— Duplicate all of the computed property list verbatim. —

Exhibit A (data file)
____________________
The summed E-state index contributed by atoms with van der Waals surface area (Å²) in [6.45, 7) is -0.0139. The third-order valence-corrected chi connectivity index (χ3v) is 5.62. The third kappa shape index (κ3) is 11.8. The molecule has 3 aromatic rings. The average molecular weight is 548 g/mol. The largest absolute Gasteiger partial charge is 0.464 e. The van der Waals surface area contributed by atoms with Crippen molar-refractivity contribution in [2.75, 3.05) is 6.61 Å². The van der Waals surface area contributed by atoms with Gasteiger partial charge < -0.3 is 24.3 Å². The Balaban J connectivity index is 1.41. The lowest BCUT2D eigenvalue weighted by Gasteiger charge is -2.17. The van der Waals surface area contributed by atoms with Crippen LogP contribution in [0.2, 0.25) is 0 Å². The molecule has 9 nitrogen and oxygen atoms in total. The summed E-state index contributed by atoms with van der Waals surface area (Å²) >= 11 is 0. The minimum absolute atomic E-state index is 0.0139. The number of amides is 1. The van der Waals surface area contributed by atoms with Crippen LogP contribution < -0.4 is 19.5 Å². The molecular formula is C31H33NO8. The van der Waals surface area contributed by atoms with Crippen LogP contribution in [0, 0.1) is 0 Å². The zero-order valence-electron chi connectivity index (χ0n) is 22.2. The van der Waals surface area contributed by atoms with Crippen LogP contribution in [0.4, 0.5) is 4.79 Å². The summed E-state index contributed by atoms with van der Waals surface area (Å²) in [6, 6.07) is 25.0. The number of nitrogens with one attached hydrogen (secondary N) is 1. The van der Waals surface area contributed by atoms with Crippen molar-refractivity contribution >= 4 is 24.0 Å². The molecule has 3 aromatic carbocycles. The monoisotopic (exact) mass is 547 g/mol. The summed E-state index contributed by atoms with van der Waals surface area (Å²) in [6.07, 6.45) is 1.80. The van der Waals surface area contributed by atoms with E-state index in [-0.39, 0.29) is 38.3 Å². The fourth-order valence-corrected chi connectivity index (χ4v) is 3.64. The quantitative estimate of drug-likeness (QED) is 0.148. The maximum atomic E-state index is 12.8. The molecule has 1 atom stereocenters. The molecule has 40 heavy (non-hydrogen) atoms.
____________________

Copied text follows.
The summed E-state index contributed by atoms with van der Waals surface area (Å²) in [6.45, 7) is -0.0139. The third-order valence-corrected chi connectivity index (χ3v) is 5.62. The third kappa shape index (κ3) is 11.8. The molecule has 3 aromatic rings. The average molecular weight is 548 g/mol. The largest absolute Gasteiger partial charge is 0.464 e. The van der Waals surface area contributed by atoms with Crippen molar-refractivity contribution in [2.75, 3.05) is 6.61 Å². The van der Waals surface area contributed by atoms with Gasteiger partial charge < -0.3 is 24.3 Å². The Balaban J connectivity index is 1.41. The lowest BCUT2D eigenvalue weighted by Gasteiger charge is -2.17. The van der Waals surface area contributed by atoms with Crippen LogP contribution in [0.2, 0.25) is 0 Å². The molecule has 9 nitrogen and oxygen atoms in total. The summed E-state index contributed by atoms with van der Waals surface area (Å²) >= 11 is 0. The minimum absolute atomic E-state index is 0.0139. The number of amides is 1. The van der Waals surface area contributed by atoms with Crippen LogP contribution < -0.4 is 19.5 Å². The molecular formula is C31H33NO8. The van der Waals surface area contributed by atoms with Crippen LogP contribution in [0, 0.1) is 0 Å². The zero-order valence-electron chi connectivity index (χ0n) is 22.2. The van der Waals surface area contributed by atoms with Crippen LogP contribution in [0.4, 0.5) is 4.79 Å². The summed E-state index contributed by atoms with van der Waals surface area (Å²) in [6, 6.07) is 25.0. The number of nitrogens with one attached hydrogen (secondary N) is 1. The van der Waals surface area contributed by atoms with Crippen molar-refractivity contribution >= 4 is 24.0 Å². The molecule has 3 aromatic carbocycles. The monoisotopic (exact) mass is 547 g/mol. The summed E-state index contributed by atoms with van der Waals surface area (Å²) in [6.07, 6.45) is 1.80. The van der Waals surface area contributed by atoms with E-state index in [-0.39, 0.29) is 38.3 Å². The fourth-order valence-corrected chi connectivity index (χ4v) is 3.64. The quantitative estimate of drug-likeness (QED) is 0.148. The maximum atomic E-state index is 12.8. The molecule has 1 atom stereocenters. The molecule has 40 heavy (non-hydrogen) atoms.